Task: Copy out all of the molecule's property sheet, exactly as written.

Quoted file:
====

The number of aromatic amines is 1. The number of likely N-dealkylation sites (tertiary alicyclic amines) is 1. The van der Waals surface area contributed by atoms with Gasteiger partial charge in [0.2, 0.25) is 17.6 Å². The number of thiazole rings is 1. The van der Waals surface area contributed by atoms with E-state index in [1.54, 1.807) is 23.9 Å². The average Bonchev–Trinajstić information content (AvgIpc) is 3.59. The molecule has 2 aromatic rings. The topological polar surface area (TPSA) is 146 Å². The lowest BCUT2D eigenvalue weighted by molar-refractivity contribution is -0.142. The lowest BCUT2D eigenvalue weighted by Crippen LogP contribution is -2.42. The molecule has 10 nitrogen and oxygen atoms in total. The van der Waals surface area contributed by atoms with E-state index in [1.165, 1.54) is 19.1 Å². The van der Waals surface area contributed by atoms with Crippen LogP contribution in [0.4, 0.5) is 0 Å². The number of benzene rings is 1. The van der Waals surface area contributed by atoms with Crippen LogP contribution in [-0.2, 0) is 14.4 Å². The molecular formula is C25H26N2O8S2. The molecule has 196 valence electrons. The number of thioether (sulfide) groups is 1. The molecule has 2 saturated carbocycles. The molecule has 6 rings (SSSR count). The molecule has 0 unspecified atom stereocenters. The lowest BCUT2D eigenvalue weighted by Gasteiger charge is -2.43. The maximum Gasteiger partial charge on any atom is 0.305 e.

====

The number of aromatic amines is 1. The number of likely N-dealkylation sites (tertiary alicyclic amines) is 1. The van der Waals surface area contributed by atoms with Gasteiger partial charge in [0.2, 0.25) is 17.6 Å². The number of thiazole rings is 1. The van der Waals surface area contributed by atoms with E-state index in [1.54, 1.807) is 23.9 Å². The average Bonchev–Trinajstić information content (AvgIpc) is 3.59. The molecule has 2 aromatic rings. The topological polar surface area (TPSA) is 146 Å². The lowest BCUT2D eigenvalue weighted by molar-refractivity contribution is -0.142. The lowest BCUT2D eigenvalue weighted by Crippen LogP contribution is -2.42. The molecule has 10 nitrogen and oxygen atoms in total. The van der Waals surface area contributed by atoms with E-state index in [1.165, 1.54) is 19.1 Å². The van der Waals surface area contributed by atoms with Crippen LogP contribution in [0.4, 0.5) is 0 Å². The number of benzene rings is 1. The van der Waals surface area contributed by atoms with Crippen LogP contribution in [-0.2, 0) is 14.4 Å². The molecular formula is C25H26N2O8S2. The molecule has 196 valence electrons. The number of thioether (sulfide) groups is 1. The molecule has 2 saturated carbocycles. The molecule has 6 rings (SSSR count). The molecule has 0 unspecified atom stereocenters. The lowest BCUT2D eigenvalue weighted by Gasteiger charge is -2.43. The maximum Gasteiger partial charge on any atom is 0.305 e.